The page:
Starting at the age of one, your child should start coming in every six months for routine exams and cleanings. Seeing your Jackson, MI, dentist regularly ensures that your child’s teeth and gums are healthy and that if there is a problem that it’s caught and treated quickly enough to not cause long-term damage. Children who are prone to cavities or gum disease may need to come in more often for teeth cleanings.

Do you have questions about caring for your child’s smile? Need to schedule their next appointment? Then call our Jackson, MI, family dental practice today. We will work with you to find a time that fits into your busy schedule.

By Dr. Constance Smith
February 28, 2017
Category: Oral Health
Tags: oral hygiene  

Caring for your smile is crucial to its health. Find out if you have the proper habits instilled in your routine from your Jackson dentists.oral hygiene

In 2014 the American Dental Association found that as many as 23 percent of Americans had gone two or more days without brushing their teeth in just the previous year alone. Yuck! And about 37 percent of Americans between 18 to 24 years old have gone two or more days without brushing. This is a pretty scary statistic because this means that millions of Americans aren’t maintaining good oral hygiene. From the office of our Jackson, MI, dentists, learn more about how to up your dental care game for the long run to gain a healthier smile.

Brushing

  • When it comes to brushing your teeth you should be brushing at least twice a day, ideally in the morning after breakfast and again at night before bed.
  • Every time you brush your teeth you should spend at least 2 minutes brushing.
  • When the bristles begin to fray (usually every 3-4 month) it’s time to swap that toothbrush head out for a brand new one.
  • When you brush, make sure to brush back and forth across the front surfaces of the tooth at a 45-degree angle. Angle the toothbrush vertically to clean the inner surfaces of the teeth.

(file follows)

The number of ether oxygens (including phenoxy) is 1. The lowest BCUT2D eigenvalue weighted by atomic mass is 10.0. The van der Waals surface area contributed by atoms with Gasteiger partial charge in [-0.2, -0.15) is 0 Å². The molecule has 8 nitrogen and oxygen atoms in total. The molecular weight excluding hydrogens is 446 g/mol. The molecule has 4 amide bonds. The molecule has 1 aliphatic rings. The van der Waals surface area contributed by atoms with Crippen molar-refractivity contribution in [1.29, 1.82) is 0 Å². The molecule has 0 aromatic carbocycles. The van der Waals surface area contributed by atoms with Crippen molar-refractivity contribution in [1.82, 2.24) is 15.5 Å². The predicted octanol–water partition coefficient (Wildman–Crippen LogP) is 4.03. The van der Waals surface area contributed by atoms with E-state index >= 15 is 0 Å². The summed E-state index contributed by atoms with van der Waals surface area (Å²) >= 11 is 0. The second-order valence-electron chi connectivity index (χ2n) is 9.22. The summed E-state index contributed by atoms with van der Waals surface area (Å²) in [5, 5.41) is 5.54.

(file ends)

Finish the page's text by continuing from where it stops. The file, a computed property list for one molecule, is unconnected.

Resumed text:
• Don’t forget to brush your tongue to remove those bad breath-causing bacteria.

Flossing

  • Floss at least once a day. Ideally, consider flossing at bedtime before you brush your teeth (removing plaque between teeth first can help toothpaste get to more surfaces of your teeth).
  • Always use a very generous amount of floss (about 18 inches). Hold the floss firmly between your fingers. Wind it around the pointer or middle fingers for more leverage.
  • Slowly work floss into the crevices between teeth. Make sure the floss hugs the side of the tooth as you gently move the floss up and down to remove plaque. Also make sure to floss the gumline, as well.
  • Use a new, clean section of floss for every tooth.

Diet

  • Avoid sugar and processed foods as much as possible.
  • If you do eat sugar make sure to rinse out your mouth or brush your teeth immediately after (unless the foods are acidic, in which case you should wait 30 minutes before brushing but do rinse your mouth with water).
  • Include smile-healthy foods in your diet. This includes low-fat dairy (cheese is actually a great snack for you and your smile), fruits and vegetables, lean proteins and whole grains.

Don’t forget that visiting us for routine cleanings will also go a long way to maintaining the very best oral health. If it’s time for your six-month cleaning call our Jackson, MI, dental office today.